WATERVILLE — The Kennebec Water District has spent the past several months inspecting 196 locations with fire service connections after it was discovered that firefighting foam got into the water system during a fatal apartment building fire in May, prompting a do-not-drink order for people in the region.

The water district issued a report Thursday summarizing the findings of the audit, which identified only two other locations with vulnerabilities similar to the one at Elm Towers at 60 Elm St. The report lists corrective action taken and fixes in progress.

Elm Towers had no backflow prevention device, and the two other locations had defective backflow devices, which are meant to ensure the distribution system is properly protected by not allowing nondrinkable water to mix with the public water supply.

In the case of the fire at Elm Towers, firefighting foam contains contaminants that should not be ingested, so a properly working backflow device would have prevented the foam from entering the public water system.

The report also found there were 68 other locations with backflow devices that only partially protected the water system. These locations had devices in basements that inspectors were unable to test.

“Without testable backflow prevention devices, there is no way to verify the device is working properly,” the report states. “Starting in October 2023, KWD will notify customers with partially protected services of the requirement for installation of a testable backflow prevention device.”


The report included a letter from Benny LaPlante, the district’s service manager, in which he explained the intention of the audit was to ensure the safety and resiliency of the water system.

“While 68 fire services need modification to meet KWD’s current standards, we have been able to definitely determine KWD does not have a systemic unprotected cross-connection issue,” LaPlante wrote.

The district serves nearly 9,000 customers in Benton, Fairfield, Vassalboro, Waterville and Winslow, drawing water from China Lake. It also provides water to Maine Water, the utility serving Oakland.

Firefighters were called May 22 to Elm Towers, the seven-story independent senior living complex, for a fire on the fourth floor. The Waterville Housing Authority building did not have a sprinkler system because the safety measure was not required when the building was built in 1971.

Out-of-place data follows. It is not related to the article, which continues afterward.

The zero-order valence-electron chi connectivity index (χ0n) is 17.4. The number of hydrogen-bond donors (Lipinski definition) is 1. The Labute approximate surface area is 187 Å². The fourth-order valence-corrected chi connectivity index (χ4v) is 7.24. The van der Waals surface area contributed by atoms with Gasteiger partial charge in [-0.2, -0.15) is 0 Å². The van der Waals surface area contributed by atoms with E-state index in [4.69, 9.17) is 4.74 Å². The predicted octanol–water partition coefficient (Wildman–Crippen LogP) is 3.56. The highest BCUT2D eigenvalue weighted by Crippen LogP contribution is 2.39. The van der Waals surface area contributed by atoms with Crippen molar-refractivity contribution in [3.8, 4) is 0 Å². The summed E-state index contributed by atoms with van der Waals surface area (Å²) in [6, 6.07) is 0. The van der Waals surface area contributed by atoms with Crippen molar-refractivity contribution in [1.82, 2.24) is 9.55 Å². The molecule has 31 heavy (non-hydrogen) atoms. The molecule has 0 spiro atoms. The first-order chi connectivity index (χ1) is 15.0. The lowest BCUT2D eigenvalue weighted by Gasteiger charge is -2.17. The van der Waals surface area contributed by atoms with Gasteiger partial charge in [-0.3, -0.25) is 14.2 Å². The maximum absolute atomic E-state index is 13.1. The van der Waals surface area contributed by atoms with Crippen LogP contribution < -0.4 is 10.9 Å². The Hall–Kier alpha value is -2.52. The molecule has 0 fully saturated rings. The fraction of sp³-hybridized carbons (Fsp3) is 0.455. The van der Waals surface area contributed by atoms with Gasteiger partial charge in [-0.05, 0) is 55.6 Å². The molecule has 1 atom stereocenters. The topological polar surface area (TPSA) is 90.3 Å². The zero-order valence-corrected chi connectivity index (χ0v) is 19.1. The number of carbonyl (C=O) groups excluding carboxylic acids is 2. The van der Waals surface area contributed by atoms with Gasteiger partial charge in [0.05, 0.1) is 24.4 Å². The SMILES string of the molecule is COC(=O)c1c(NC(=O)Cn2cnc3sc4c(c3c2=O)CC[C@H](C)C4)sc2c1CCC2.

Tenant Ronald Kennerson, 65, died in the fire.

Roger Crouse, the water district’s general manager, said Friday that after the fire, district officials did not know how many other sites had similar backflow vulnerabilities, so KWD launched the review.


Elm Towers now has a testable backflow prevention device. The two other sites that had no backflow prevention in place included an unoccupied building now disconnected from the system because the building is to be demolished, and another location that is in the process of having a testable backflow prevention device installed, according to Crouse.

The 68 sites identified as partially protected have only single check valves, whereas fully protected systems have a two-check valve device that can be tested to ensure it is working properly, he said.

“We sent letters to all and gave them nine months to modify their plumbing,” Crouse said.

Sites that require fire service must have backflow devices for both fire service and the domestic water system, with the latter used for tap water, flushing toilets and the like. The sites include apartment buildings, garages, commercial shops, municipal buildings, colleges and multistory buildings, according to Crouse.

Elm Towers had a testable backflow device on the domestic side, but none for fire service, he said. Building owners or tenants are responsible for testing once a year and submitting reports to the district.

Crouse said the public can feel confident that backflow issues in the system have been fully investigated, with weaknesses identified and corrective action taken or in progress.

“We feel very confident that the vulnerability that was identified because of the fire at Elm Towers is not systemic,” Crouse said, “and the only remaining one connection is being addressed right now and will be completely protected shortly.”

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